Be A Good Listener: Why Is My Car Making That Sound?

You're probably used to hearing your car's engine purr while it's idling. You've probably tapped your fingers to the rhythmic click of your blinker. However, sometimes your car may make a noise that doesn't sound quite right. By listening closely to your automobile, you may be able to notice when something is wrong. In addition, by detecting the problem early, you can avoid a breakdown. Here are some common car problems and the sounds they make.

Troubled Transmission

A transmission is what allows your car to accelerate. In other words, it helps transfer your engine's power to the wheels. As an essential part of your car's engine, your transmission may make several different sounds that indicate that it's not up to par.

  • Whining: If your transmission is wailing on and on like an upset toddler, it could mean your transmission is low on fluids. Without enough fluids, your transmission's pump forces air through the transmission which creates a whining noise. Another sign of low transmission fluids is a when your transmission hesitates before shifting gears.   
  • Humming: A humming noise that increases in intensity as the car's engine accelerates indicates a problem with the transmission pump or pump shaft.
  • Clunking: If you hear a clunk when you are shifting gears, it may mean your car's transmission mounts, sturdy connectors made from thick steel and rubber, are weak or worn. You'll want to take care of this problem as soon as possible. If your mounts become too worn or if they crack, this could cause your transmission to disconnect from the motor. A loose transmission can ruin parts of your engine.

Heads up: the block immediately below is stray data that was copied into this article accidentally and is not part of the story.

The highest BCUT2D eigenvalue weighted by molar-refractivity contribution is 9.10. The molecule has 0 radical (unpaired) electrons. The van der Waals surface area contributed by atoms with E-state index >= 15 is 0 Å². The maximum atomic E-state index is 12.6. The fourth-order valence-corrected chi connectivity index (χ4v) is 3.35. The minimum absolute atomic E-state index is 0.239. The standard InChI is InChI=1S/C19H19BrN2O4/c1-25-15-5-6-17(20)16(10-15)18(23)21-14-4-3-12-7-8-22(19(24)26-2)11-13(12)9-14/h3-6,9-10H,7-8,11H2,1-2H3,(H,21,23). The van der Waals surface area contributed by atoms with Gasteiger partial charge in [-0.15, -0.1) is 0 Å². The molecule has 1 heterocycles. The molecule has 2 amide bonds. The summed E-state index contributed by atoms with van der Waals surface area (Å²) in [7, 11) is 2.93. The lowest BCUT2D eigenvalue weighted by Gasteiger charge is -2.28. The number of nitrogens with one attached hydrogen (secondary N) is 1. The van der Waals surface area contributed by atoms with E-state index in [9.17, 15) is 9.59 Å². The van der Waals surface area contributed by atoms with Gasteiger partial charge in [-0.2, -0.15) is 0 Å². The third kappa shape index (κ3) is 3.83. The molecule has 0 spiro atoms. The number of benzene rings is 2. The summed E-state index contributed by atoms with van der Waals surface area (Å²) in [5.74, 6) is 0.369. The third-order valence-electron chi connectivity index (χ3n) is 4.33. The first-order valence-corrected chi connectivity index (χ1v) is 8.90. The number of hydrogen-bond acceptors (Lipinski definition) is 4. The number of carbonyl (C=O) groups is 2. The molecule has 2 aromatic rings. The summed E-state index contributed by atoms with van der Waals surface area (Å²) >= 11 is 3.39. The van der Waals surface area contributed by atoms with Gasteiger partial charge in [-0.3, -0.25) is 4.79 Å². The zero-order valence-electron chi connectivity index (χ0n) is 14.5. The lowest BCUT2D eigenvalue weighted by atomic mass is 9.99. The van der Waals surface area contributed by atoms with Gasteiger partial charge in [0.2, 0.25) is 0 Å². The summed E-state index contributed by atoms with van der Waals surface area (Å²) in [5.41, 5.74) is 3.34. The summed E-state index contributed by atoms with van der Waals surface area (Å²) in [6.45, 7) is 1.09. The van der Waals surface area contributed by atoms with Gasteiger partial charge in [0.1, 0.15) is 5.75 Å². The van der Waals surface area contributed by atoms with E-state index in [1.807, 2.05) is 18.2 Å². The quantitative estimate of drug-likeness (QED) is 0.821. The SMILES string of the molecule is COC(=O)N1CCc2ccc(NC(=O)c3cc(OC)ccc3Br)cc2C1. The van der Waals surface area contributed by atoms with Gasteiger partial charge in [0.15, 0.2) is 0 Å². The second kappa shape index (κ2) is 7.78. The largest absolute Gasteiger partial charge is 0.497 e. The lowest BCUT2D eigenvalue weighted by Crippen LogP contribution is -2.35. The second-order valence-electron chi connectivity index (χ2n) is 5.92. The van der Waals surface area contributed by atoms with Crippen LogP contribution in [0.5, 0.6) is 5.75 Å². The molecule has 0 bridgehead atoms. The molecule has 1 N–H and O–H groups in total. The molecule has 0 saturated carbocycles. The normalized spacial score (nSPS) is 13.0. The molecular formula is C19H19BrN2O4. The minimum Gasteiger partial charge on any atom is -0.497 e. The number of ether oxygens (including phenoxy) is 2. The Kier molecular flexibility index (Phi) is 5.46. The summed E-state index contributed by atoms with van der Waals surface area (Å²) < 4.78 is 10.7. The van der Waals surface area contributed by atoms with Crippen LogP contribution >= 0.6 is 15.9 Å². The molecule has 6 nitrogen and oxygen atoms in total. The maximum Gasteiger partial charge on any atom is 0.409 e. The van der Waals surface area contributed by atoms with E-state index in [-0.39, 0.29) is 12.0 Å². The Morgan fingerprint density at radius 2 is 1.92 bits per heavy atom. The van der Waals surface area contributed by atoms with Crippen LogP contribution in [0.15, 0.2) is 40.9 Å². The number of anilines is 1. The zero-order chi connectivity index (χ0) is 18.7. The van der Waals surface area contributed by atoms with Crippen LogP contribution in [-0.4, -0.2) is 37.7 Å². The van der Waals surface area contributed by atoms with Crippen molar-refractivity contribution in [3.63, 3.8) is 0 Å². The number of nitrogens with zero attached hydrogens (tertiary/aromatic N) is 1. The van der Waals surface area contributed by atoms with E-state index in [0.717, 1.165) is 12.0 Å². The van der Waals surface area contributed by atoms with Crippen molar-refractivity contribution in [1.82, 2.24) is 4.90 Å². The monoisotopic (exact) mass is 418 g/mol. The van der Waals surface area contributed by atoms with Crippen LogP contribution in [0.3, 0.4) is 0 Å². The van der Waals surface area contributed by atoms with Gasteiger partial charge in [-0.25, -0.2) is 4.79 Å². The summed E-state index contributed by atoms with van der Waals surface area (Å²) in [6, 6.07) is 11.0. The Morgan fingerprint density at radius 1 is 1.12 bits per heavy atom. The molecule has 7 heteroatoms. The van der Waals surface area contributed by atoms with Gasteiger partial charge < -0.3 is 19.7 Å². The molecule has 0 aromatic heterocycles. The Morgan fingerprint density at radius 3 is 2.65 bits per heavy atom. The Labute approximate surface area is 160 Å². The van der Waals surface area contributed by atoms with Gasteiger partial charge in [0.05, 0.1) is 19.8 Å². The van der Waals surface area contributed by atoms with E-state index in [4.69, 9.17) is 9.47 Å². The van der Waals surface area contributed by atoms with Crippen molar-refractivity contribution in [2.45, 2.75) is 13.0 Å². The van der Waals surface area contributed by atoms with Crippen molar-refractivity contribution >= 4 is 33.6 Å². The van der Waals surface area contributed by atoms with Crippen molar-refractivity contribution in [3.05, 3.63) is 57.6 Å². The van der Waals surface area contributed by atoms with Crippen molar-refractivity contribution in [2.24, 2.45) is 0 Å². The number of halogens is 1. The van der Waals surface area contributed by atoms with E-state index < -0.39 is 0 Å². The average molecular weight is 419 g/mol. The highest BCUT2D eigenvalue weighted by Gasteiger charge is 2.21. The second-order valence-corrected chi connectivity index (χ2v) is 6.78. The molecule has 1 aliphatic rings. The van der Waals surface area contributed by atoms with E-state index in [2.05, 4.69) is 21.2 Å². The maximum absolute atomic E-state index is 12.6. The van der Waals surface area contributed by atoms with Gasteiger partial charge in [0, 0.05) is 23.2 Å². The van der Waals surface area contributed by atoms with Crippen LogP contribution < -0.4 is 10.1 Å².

Faulty Fan Belt

Is your car squealing like a pig? Perhaps it is the fan belt, also called the serpentine belt. As the fan belt weakens, the belt's rubber teeth start to lose their grip and slip. As a result of the tension loss, the belt and the pulley fail to turn at the same speed and this causes the belt to squeal. Tightening the belt may help. To adjust the tension, you'll need to open the hood and look for the tensioner bolt, which is typically a wing nut. Use a socket wrench to turn the bolt clockwise, until there is 1/4-inch of play in the belt. However, if this doesn't work or the belt is damaged, you'll have to visit a mechanic.

Bad Brakes

If you press down on your brakes and you hear a grinding noise, you may need new brake pads. When your brake pads have worn down, the disc and caliper, the two main components of your brakes, no longer have a buffer. As a result, the two metal components rub together and make a grinding sound. If you peer through the gaps between your wheel's spokes, you should be able to see your brake pads. If it looks like there is less than a 1/4-inch of pad, it is definitely time for a replacement.

If your car is crying out for help, take it to an auto repair shop to get some professional assistance.